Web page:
Abishek Raaja



First Day First Show- The magical morning ! , Jigarthanda, Kollywood


Ever since Dadasaheb Phalke made Raja Harischandra in 1913, the major intention on making films was to tell mythological stories, highlight the suppressed, etch the emotions and probably entertain. 
When countries like Iran that talk of women empowerment, Korea on anti-social elements, South America on poverty dwelling lives using films, we the Indians have devised an "Escape route" amidst the busy freedom struggle to get gravitated by scurrility. It was either to lean towards the complete opposite of the real life we lived or all our dream sequences made as a story enacted by known faces. Films were all based on this, by this and of this. We wanted somebody to take control of our ignorance on screen. Angry young man fighting evil, winning the love more than a square of meal for a day, compromised facts and mindless cheap comedy has pretty much been the forte, story tellers have played around. Anything that spoke realism was less received by the Tamil Nadu people's sensitive minds and heart.
From hero-worshiping to dedicated fan associations to exclusive FB pages to whiling away time, energy, source and money on fan rivalry, the ones who've managed to make money, power and fame continue to, when we end up where we've always been. Films are the heightened art form that almost edutained us in the late 70's. Stories with heroes in it were replaced by stories just made for the specific hero. My friend boasted of all the extra features his mobile phone had but didn't have balance to make an emergency phone call. Cinema has come to the very pathetic state in which the whole intention of telling a story is lost. 
After the highly successful Pizza, software engineer turned Karthik Subbaraj makes a musical gangster story revolving around a set of characters in the glorified village, Madurai. The particular has been short listed by Forbes for the 5 must watch movies of the year. The director has earned his own set of fans right from his short film days. This is just his second complete feature film, but things were all fair and fine till the film was postponed for random reasons on a regular basis. After clearing airs on creative differences during the censorship and being a Korean rip off, the film Jigarthanda holds a peculiar record of having changed the release date in their posters ever. Coming to the actual intention, there are deserving stories already made as films waiting for a release. With the industry right now only driven by absolute capitalism, independent film makers will soon be long lost history making documentaries at their own cost.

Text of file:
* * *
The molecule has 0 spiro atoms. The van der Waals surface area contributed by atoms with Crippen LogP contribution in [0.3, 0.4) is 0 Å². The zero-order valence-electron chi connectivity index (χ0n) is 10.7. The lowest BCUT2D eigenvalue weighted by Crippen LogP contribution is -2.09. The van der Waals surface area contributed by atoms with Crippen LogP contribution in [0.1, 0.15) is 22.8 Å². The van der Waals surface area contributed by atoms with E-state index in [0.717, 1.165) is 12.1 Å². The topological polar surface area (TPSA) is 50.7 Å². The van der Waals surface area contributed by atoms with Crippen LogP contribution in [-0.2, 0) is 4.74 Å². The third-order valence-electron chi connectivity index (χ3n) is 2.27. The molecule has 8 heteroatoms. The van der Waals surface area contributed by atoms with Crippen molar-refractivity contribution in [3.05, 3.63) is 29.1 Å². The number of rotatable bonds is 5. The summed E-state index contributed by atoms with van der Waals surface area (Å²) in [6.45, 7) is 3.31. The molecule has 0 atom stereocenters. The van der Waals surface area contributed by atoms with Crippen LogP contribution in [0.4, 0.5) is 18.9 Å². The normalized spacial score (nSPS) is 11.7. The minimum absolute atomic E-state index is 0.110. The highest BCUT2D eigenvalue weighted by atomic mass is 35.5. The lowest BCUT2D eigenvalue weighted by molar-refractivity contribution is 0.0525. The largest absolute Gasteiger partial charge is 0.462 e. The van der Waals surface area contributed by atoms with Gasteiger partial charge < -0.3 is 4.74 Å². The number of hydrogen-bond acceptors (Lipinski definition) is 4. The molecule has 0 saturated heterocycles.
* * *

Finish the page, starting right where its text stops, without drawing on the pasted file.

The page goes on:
Viswaroopam 1, Thalaiva and Thirumanam Enum Nikkah are classic examples that were deprived of proper release dates. Since produced by huge players, these films have managed to reach the theaters. We might have to re-phrase the "Freedom of expression of speech" with a disclaimer saying, “Conditions Apply”. 
Sarathkumar's Jaggubhai had a URL release instead of a theatrical release. Viswaroopam generated revenues for travel agencies when we had gone to the neighbouring state to watch Ulaganayagan on screen. Thalaiva got delayed by 11 days. Thirumanam Enum Nikkah just recently got a life. Madha Gaja Raja is still in the edit suit. Jigarthanda still a suspicion till the first day first show. 
Computing close to 165 films a year, Kollywood amounts to a decent bunch of the GDP and provides bread and better for millions. When heartfelt creations from directors like Karthik Subbaraj, part of the ‘New wave Tamil cinema’, inspiring film aspirants getting stalled for no concrete reason, how can the sacred art form owned by the greatest contributors once be compromised for a single person or an entity? 
Pan Indian actor Siddarth went on a tweeting spree for Jigarthanda's release. The highly anticipated film getting delayed by a week missing out on a solo release weekend also disrupting other films eyeing for a solo release is a disastrous turnout. The director’s struggle to start a film from scratch, get it released and then go by a list of reviews deciding the fate of his movie, these initial hiccups calmly faced by Karthik is a lesson to all the young directors out there.  
Let all your passion and love for the industry go down the drain. Cinema is just a gamble played by the rich. Jigarthanda is just a recent example. 
Hope it to be the last as well.   
Written by Abishek Raaja

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